Take delight in the LORD, and he will give you the desires of your heart… He will make your righteous reward shine like the dawn, your vindication like the noonday sun.
Psalm 37:4-6

Sea turtle hatchlings heading toward the ocean.

I’m going to go out on a limb here. I think something big is around the corner. Something big for Messenger Films. 

It’s been a while coming...

On December 26, 1983, late in the afternoon, I was walking through the woods near Fayetteville, North Carolina, praying for wisdom. I asked the Eternal One what he wanted me to do with my life. Instead of getting an answer, I got a question: “What do you want to do with your life?” I thought about it and said, “Well, Lord, I want to make feature films for your honor and glory.”

“Then go ahead and do it.”

“But Lord, feature films are expensive. I don’t have that kind of money.”

“I was Abraham’s friend,” I felt God say to my spirit. “I will be your friend, too.”

Five years later, in the midst of poverty and uncertainty, I made my first film in Mexico—Ropa Nueva para Felipe—on a budget of less than $25,000. This movie, made in Spanish, has been seen by millions and continues to be shown all around the world. It was a “breakthrough” film; however, it did not lead to a “breakthrough” career. On the contrary, my saga as a filmmaker has been largely one of struggle and adversity. I might compare the journey to the life of a sea turtle, freshly hatched from its egg on the beach, plodding across the sand to water’s edge.

On the hard road to the sea.

Everything can go wrong for the wee turtles on their seaward trek, and usually does. Birds, raccoons, crabs, dogs… all kinds of predators enjoy a moveable feast (apologies to Hemingway). Estimates are that one hatchling out of a thousand makes it into the water; other estimates put it closer to one in ten thousand. And even in the water, the little critters aren’t safe. The high attrition rate continues as new, aquatic predators emerge and the hatchlings begin what is called a “swimming frenzy” to put as much distance as possible between themselves and the shallow waters along the coastline.

So begin the sea turtles’ “lost years,” lasting for as long as a decade. During this time, their whereabouts will be unknown. Incredibly, to my thinking, it is in the deep water… the place impossibly beyond the reach of my toes… where they will find relative peace and safety.

The real struggle under way.

As I look back over my life, I’m frankly amazed I’ve made it this far. God has spared me from the worst of the predators, I guess. But it hasn’t been without cost. I’ve been tempted many times to hang up my spurs for good… to set my harp in the weeping willow tree and leave it there (Psalm 137:2). But something keeps pushing me on. It’s not just my instinct for survival; it’s the purpose for which I feel I’ve been made.

I just wish I could move faster!

For many years now, I’ve lived as a missionary… always more interested in the work than in personal gain. There have been those who have taken advantage of that disposition, but I don’t lose sleep over it. At least a raccoon didn’t eat me alive before I made it into the water! And I fully believe that this is true: “God is not unjust so as to overlook your work and the love that you have shown for his name in serving the saints” (Hebrews 6:10).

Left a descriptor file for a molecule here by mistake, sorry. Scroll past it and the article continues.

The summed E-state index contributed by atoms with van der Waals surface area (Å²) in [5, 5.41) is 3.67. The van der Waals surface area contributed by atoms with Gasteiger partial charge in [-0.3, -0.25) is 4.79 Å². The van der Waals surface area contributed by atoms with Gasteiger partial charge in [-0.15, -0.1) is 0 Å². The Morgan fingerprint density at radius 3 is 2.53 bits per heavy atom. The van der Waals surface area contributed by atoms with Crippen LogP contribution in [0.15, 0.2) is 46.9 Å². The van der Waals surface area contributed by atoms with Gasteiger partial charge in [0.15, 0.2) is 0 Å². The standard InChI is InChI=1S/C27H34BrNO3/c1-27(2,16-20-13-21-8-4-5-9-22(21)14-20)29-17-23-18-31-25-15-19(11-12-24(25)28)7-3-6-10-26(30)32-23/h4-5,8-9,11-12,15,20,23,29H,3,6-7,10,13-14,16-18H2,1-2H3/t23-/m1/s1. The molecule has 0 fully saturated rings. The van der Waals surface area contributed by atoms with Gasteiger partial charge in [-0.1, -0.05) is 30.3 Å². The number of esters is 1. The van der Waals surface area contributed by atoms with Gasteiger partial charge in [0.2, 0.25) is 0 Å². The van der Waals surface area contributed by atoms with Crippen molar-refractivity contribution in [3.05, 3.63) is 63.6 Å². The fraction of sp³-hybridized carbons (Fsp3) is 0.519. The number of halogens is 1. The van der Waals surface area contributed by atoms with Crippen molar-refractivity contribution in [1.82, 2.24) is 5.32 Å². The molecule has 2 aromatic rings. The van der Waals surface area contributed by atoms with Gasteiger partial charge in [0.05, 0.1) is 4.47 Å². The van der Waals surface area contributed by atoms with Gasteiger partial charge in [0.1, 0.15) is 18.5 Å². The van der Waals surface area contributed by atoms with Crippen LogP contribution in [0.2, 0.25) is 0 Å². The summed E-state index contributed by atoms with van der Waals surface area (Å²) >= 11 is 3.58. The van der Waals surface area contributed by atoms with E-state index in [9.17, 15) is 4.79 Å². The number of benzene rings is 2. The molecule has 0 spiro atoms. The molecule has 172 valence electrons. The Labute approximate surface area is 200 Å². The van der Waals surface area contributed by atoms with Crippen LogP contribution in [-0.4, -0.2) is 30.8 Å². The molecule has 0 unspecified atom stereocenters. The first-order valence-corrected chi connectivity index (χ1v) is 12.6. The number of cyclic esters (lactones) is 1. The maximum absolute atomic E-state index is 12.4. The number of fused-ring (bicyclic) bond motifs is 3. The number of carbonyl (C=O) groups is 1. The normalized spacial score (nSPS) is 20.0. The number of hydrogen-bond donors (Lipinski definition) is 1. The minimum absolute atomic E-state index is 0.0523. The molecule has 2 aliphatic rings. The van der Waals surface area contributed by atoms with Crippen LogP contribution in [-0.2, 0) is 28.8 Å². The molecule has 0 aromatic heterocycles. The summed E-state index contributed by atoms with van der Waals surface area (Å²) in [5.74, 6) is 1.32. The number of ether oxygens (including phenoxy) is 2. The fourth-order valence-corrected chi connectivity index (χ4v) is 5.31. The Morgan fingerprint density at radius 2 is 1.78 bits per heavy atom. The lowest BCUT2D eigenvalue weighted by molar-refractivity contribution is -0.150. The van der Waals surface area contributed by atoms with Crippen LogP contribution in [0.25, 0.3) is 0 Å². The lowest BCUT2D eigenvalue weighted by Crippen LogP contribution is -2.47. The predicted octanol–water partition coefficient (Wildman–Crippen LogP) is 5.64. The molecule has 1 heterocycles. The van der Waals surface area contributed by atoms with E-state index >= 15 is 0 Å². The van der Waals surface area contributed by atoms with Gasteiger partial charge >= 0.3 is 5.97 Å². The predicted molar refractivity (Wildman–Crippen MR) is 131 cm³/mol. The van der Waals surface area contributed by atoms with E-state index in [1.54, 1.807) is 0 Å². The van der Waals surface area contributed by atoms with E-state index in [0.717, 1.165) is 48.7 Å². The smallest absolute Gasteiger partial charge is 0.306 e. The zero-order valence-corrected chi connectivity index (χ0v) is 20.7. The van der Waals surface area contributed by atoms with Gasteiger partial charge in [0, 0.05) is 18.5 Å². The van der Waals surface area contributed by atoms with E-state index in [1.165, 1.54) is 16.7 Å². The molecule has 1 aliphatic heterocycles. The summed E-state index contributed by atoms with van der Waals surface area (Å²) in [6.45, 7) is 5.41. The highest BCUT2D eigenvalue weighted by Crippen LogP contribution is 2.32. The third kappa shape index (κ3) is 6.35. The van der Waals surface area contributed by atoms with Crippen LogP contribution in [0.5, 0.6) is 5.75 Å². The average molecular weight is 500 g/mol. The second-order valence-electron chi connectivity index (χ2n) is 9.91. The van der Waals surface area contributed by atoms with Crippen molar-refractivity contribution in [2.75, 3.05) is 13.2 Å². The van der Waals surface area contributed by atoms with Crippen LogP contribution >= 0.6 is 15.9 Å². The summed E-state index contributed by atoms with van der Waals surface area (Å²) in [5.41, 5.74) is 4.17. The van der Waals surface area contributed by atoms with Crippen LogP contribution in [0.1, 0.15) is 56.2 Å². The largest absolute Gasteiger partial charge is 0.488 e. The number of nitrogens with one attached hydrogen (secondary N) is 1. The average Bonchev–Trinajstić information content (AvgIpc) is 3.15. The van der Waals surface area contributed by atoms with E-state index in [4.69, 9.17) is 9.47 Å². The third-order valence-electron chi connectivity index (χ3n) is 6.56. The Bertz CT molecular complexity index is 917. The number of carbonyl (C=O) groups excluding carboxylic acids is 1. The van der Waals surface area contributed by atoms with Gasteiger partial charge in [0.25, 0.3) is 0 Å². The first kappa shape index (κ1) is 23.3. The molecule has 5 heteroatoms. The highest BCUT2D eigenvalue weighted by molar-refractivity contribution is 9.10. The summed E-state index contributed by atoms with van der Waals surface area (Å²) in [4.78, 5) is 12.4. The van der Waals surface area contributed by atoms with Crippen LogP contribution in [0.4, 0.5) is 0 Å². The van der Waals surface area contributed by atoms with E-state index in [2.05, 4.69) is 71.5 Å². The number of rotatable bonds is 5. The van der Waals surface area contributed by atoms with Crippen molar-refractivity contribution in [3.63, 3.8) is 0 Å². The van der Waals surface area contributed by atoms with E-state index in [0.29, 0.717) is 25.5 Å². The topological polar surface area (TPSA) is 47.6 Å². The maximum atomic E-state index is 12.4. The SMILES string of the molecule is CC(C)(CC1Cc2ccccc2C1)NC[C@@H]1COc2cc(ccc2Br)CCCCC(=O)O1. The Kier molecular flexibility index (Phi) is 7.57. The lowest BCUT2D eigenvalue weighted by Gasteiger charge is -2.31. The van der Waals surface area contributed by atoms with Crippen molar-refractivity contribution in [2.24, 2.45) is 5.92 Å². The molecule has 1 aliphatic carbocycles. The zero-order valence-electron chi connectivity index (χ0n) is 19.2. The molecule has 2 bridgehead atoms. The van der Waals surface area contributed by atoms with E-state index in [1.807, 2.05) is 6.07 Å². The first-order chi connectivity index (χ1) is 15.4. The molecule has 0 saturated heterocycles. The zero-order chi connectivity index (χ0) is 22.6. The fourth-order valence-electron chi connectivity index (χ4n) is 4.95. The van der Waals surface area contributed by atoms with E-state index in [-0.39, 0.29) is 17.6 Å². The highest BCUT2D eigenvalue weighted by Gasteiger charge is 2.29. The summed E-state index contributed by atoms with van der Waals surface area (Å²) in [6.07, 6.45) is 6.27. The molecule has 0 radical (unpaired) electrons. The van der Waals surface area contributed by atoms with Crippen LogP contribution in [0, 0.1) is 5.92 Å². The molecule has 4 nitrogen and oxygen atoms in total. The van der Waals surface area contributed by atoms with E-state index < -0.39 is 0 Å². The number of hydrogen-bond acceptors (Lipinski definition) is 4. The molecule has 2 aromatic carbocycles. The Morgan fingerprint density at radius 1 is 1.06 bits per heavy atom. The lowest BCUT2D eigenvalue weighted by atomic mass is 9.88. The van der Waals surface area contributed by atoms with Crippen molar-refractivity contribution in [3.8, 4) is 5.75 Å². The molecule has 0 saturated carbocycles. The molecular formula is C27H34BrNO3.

Yes, God has seen my work and a righteous reward is coming my way, shining like the dawn, destined to blaze like the noonday sun. And truth be told, I have been incredibly fortunate and blessed to get this far—to escape predators by land and sea; to survive the “lost years” and make films to the glory of God.

On set in Mostar with Bosnian crewmembers.

That doesn’t mean, of course, that I have any great talent. It is very possible (even likely) that I have an exaggerated sense of my own worth and abilities. But I will tell you this: God has taken delight in me. I am his friend. Maybe I’m like one of those happy souls in the choir, face beaming with joy, singing his heart out with his fellow choir members, all the while a bit off key. But sing I must. I raise my flippers in praise and song—making the movies I can—pointing people to the love of God and the loving embrace of Jesus.

I’m determined to reach the water... the deep water.

And if, as I suspect, something big does happen over the next year or two, remember this… You heard it first in the March Messenger.

God bless you, each and every one.

On February 28 and March 1, Cris and crew were out in the wintry elements again in snow-blown Minnesota, filming more scenes for Let Me Have My Son. That's probably why he was thinking so much about sun-soaked beaches!
Let Me Have My Son continues its crawl across the sand, in part depending on charitable contributions from readers like you. Consider making a donation today to help us continue making films of beauty, stories of hope.
In which Cris gets deliberately doused in snow...
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Cristóbal Krusen is a filmmaker and author. He founded Messenger Films in 1988.

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